Traditionally, medical data is stored and processed using paper-based files. Recently, medical facilities have started to store, access and exchange medical data in digital form. The drivers for this change are mainly demands for cost reduction, and higher quality of health care. The main concerns when dealing with medical data are availability and confidentiality. Unavailability (even temporary) of medical data is expensive. Physicians may not be able to diagnose patients correctly, or they may have to repeat exams, adding to the overall costs of health care. In extreme cases availability of medical data can even be a matter of life or death. On the other hand, confidentiality of medical data is also important. Legislation requires medical facilities to observe the privacy of the patients, and states that patients have a final say on whether or not their medical data can be processed or not. Moreover, if physicians, or their EHR systems, are not trusted by the patients, for instance because of frequent privacy breaches, then patients may refuse to submit (correct) information, complicating the work of the physicians greatly. In traditional data protection systems, confidentiality and availability are conflicting requirements. The more data protection methods are applied to shield data from outsiders the more likely it becomes that authorized persons will not get access to the data in time. Consider for example, a password verification service that is temporarily not available, an access pass that someone forgot to bring, and so on. In this report we discuss a novel approach to data protection, Audit-based Compliance Control (AC2), and we argue that it is particularly suited for application in EHR systems. In AC2, a-priori access control is minimized to the mere authentication of users and objects, and their basic authorizations. More complex security procedures, such as checking user compliance to policies, are performed a-posteriori by using a formal and automated auditing mechanism. To support our claim we discuss legislation concerning the processing of health records, and we formalize a scenario involving medical personnel and a basic EHR system to show how AC2 can be used in practice. This report is based on previous work (Dekker & Etalle 2006) where we assessed the applicability of a-posteriori access control in a health care scenario. A more technically detailed article about AC2 recently appeared in the IJIS journal, where we focussed however on collaborative work environments (Cederquist, Corin, Dekker, Etalle, & Hartog, 2007). In this report we first provide background and related work before explaining the principal components of the AC2 framework. Moreover we model a detailed EHR case study to show its operation in practice. We conclude by discussing how this framework meets current trends in healthcare and by highlighting the main advantages and drawbacks of using an a-posteriori access control mechanism as opposed to more traditional access control mechanisms.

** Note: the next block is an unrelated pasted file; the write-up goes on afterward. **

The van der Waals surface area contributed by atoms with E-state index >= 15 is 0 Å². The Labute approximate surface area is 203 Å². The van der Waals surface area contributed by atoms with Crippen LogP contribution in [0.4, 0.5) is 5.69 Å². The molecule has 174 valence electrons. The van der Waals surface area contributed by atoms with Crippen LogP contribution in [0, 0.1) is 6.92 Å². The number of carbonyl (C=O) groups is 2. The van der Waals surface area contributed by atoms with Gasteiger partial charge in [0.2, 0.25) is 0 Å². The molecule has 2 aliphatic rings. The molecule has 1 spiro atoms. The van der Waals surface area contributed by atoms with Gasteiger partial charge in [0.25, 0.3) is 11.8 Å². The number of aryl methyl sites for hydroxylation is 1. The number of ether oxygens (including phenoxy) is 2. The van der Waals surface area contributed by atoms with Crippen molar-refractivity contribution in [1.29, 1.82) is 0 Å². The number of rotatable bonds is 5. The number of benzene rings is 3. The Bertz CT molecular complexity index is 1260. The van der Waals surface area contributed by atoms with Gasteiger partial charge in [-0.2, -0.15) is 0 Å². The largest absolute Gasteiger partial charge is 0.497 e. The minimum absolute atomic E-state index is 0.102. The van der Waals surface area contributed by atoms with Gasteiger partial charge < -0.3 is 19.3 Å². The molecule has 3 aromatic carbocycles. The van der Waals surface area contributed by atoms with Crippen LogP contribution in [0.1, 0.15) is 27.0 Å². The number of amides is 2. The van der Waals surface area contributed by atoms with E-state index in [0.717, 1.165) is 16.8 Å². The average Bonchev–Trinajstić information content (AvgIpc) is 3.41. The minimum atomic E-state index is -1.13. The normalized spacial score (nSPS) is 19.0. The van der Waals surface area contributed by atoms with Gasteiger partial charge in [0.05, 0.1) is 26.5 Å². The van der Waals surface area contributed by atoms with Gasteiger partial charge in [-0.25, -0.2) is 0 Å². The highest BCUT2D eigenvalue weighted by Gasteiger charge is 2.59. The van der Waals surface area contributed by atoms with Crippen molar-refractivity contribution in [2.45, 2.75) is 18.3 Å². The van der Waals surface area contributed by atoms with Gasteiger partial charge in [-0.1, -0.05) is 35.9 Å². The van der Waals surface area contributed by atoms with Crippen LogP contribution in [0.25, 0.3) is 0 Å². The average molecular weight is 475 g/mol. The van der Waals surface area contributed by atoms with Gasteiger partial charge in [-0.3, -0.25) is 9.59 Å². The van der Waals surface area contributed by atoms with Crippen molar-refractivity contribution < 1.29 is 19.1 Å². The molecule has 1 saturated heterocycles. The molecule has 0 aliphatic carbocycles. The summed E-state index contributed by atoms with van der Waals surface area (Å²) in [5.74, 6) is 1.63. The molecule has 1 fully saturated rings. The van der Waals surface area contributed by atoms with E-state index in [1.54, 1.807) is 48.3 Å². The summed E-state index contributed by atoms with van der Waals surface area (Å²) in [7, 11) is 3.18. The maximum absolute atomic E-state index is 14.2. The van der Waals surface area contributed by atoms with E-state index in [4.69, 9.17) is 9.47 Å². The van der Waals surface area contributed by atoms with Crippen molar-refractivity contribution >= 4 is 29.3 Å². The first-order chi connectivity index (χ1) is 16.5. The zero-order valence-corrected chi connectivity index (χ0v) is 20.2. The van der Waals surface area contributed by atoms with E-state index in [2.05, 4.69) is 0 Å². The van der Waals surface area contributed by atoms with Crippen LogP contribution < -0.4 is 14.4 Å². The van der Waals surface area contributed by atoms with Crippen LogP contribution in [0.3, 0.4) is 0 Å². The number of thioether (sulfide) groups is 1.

|Place of Publication||Enschede|
|Publisher||Distributed and Embedded Security (DIES)|
|Number of pages||16|
|Publication status||Published - 2007|
|Name||CTIT Technical Report Series|
|Publisher||Centre for Telematics and Information Technology, University of Twente|
- Electronic Health Records
- Access Control
Dekker, M. A. C., den Hartog, J., & Etalle, S. (2007). Audit-based Compliance Control (AC2) for EHR Systems. (CTIT Technical Report Series; No. LNCS4549/TR-CTIT-07-46). Enschede: Distributed and Embedded Security (DIES).